I’ve been running for about five years, and I still feel like a beginner a lot of the time. But I can also see how far I’ve come over the years. My first 5k, in early 2010, was finished with a time of 9:51 per mile; my most recent 5k personal record (PR), in July 2014, was finished at 7:46 per mile. And somewhere in the middle, I ran a marathon.
When I started, part of my motivation was how hard it was for me to run. I hated the idea of being so bad at something that seemed so easy for so many people. I also thought of myself as a relatively fit person so it was frustrating to suck wind before reaching even a half mile.
Of course, at some point I did get better. Looking back, here are the top things I think got me there, at least at the start:
- Set a goal that’s just a little beyond your comfort zone. I started with a walk-run combo, which is the basis behind popular running programs like Couch to 5k. Each time I went out, I pushed myself to run just a little bit further than I wanted to, even if it was just to the next telephone pole or corner. Going slightly beyond your comfort zone is how you get stronger.
- Use music or other distractors to keep moving. I used my music to push beyond my comfort zone as well; I’d make a deal with myself that I had to keep running until the end of the song. As I got better, if a new song started before I found myself in a comfortable place to stop, well, I’d better keep going until the next pause. Even today, I still use music to take my mind off runs. If you prefer not to listen to music, you could listen to audiobooks or podcasts, or people-watch, or whatever else helps get you through.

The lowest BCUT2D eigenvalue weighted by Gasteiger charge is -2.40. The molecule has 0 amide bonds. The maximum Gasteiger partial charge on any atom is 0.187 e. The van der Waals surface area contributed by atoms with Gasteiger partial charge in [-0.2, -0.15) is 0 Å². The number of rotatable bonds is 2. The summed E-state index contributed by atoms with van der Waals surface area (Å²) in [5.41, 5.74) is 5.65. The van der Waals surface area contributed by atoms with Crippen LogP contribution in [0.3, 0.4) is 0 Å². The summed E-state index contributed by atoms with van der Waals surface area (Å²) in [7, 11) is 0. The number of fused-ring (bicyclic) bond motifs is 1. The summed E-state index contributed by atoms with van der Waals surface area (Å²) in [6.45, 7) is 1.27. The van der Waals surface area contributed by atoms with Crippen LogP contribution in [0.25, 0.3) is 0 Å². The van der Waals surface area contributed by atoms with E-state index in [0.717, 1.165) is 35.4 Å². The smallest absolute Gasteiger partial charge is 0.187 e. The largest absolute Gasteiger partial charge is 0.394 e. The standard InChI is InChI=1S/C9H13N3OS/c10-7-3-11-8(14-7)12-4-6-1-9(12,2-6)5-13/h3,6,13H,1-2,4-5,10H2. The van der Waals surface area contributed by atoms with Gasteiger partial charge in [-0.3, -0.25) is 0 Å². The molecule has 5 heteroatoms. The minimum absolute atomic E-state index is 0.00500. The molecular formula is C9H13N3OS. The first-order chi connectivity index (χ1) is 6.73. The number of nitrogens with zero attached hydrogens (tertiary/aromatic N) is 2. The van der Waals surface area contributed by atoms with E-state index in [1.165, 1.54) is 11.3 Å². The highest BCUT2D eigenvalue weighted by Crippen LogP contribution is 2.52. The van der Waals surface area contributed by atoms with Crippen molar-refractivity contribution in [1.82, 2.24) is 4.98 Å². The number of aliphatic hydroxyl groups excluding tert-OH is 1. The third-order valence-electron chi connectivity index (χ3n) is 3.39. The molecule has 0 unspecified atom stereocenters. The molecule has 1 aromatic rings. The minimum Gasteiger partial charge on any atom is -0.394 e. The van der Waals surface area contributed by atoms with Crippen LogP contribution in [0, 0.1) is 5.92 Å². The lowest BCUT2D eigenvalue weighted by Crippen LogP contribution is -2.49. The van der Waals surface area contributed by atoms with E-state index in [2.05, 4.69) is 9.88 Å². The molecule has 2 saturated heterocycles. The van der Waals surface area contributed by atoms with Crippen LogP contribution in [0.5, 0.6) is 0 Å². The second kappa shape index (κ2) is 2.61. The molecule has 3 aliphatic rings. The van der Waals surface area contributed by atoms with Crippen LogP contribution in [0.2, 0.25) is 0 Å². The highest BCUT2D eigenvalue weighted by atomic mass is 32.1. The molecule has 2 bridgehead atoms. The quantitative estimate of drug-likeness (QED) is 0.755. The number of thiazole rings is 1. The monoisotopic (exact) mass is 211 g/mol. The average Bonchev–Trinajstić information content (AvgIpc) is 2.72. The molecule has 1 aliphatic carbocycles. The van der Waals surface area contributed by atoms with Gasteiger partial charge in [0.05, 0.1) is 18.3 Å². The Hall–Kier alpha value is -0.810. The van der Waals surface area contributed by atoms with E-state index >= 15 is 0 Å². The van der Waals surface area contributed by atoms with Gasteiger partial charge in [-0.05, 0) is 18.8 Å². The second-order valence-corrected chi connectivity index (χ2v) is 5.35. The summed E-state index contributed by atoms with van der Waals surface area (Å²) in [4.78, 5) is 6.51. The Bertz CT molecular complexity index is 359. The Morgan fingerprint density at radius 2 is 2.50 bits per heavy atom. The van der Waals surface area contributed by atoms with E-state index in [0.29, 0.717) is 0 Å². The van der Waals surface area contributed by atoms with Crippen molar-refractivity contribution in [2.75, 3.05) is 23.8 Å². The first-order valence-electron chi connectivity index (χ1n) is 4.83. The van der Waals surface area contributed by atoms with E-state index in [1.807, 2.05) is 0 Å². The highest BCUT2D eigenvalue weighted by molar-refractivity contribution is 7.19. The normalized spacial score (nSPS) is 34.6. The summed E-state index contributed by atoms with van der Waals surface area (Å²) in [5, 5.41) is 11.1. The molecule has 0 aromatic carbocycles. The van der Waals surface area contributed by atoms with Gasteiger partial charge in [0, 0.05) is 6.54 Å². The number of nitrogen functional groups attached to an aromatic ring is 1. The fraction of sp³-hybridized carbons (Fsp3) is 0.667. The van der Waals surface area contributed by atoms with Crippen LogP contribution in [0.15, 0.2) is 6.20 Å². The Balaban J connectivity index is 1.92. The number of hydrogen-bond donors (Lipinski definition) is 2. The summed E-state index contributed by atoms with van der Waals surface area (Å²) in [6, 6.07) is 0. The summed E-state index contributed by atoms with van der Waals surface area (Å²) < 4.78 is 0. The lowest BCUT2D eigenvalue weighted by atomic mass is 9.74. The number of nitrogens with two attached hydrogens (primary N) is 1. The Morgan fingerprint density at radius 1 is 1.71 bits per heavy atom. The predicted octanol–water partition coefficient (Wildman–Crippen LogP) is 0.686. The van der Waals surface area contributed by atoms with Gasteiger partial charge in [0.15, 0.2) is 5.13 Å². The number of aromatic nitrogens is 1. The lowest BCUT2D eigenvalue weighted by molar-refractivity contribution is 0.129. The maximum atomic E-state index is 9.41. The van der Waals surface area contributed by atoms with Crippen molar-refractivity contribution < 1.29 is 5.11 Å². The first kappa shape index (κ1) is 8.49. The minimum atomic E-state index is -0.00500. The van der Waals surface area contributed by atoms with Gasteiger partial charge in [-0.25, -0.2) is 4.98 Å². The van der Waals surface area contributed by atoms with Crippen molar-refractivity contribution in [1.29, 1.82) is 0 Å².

- Set a goal. I registered for a 4 mile race that was about three months after I started running. It gave me a specific and time-oriented goal to shoot for. Knowing I would be running in public and that there would be a time published next to my name on the web kept me pushing. This is still a tactic I use to keep focused on training; I always have a race scheduled.
- Gather your DATA. This is my number one success secret. I’m very data-oriented, and track my mileage and total time with every run. Especially at the beginning when you improve more quickly, data can be extremely motivating. I wouldn’t be able to feel improvement, but I could see it in the numbers. Even now, having data helps me put a hard run into perspective and see where I am improving, and where I can improve more.
Sometimes I feel jealous of people who are just starting to run, because as hard as it is to start, it’s so gratifying to improve so quickly and see leaps in your abilities. The longer you stay with it, the harder you have to work for those jumps in performance. The trade-off, of course, is that your normal run feels easier, you’re fitter, and more in control.
If you’re a veteran runner, what are your tips for beginners to improve their stamina and speed? If you’re a beginner, what’s working for you?